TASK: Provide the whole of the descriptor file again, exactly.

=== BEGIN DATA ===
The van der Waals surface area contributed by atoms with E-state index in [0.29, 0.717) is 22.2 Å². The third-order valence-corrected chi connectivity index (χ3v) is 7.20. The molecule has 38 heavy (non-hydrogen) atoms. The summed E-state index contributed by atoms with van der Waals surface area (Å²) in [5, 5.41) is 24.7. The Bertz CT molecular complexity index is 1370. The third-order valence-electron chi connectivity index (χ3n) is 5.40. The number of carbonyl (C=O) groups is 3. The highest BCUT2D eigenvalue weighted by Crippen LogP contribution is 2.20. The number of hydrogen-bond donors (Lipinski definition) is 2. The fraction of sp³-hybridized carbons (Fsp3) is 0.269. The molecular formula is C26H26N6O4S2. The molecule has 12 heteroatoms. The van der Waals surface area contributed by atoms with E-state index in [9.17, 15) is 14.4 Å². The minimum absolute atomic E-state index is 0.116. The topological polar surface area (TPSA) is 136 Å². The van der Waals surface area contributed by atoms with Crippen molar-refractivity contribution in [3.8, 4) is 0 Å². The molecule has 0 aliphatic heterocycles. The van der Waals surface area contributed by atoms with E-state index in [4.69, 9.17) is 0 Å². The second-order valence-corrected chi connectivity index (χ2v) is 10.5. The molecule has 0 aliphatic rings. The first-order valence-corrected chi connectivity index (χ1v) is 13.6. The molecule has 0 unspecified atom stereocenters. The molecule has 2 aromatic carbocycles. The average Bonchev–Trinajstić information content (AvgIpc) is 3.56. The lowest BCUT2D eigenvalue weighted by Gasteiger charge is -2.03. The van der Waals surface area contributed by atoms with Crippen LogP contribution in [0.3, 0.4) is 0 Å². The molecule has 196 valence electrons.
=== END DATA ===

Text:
The van der Waals surface area contributed by atoms with E-state index in [0.29, 0.717) is 22.2 Å². The third-order valence-corrected chi connectivity index (χ3v) is 7.20. The molecule has 38 heavy (non-hydrogen) atoms. The summed E-state index contributed by atoms with van der Waals surface area (Å²) in [5, 5.41) is 24.7. The Bertz CT molecular complexity index is 1370. The third-order valence-electron chi connectivity index (χ3n) is 5.40. The number of carbonyl (C=O) groups is 3. The highest BCUT2D eigenvalue weighted by Crippen LogP contribution is 2.20. The number of hydrogen-bond donors (Lipinski definition) is 2. The fraction of sp³-hybridized carbons (Fsp3) is 0.269. The molecular formula is C26H26N6O4S2. The molecule has 12 heteroatoms. The van der Waals surface area contributed by atoms with E-state index in [9.17, 15) is 14.4 Å². The minimum absolute atomic E-state index is 0.116. The topological polar surface area (TPSA) is 136 Å². The van der Waals surface area contributed by atoms with Crippen molar-refractivity contribution in [3.8, 4) is 0 Å². The molecule has 0 aliphatic heterocycles. The van der Waals surface area contributed by atoms with E-state index in [4.69, 9.17) is 0 Å². The second-order valence-corrected chi connectivity index (χ2v) is 10.5. The molecule has 0 aliphatic rings. The first-order valence-corrected chi connectivity index (χ1v) is 13.6. The molecule has 0 unspecified atom stereocenters. The molecule has 2 aromatic carbocycles. The average Bonchev–Trinajstić information content (AvgIpc) is 3.56. The lowest BCUT2D eigenvalue weighted by Gasteiger charge is -2.03. The van der Waals surface area contributed by atoms with Crippen LogP contribution in [0.3, 0.4) is 0 Å². The molecule has 196 valence electrons.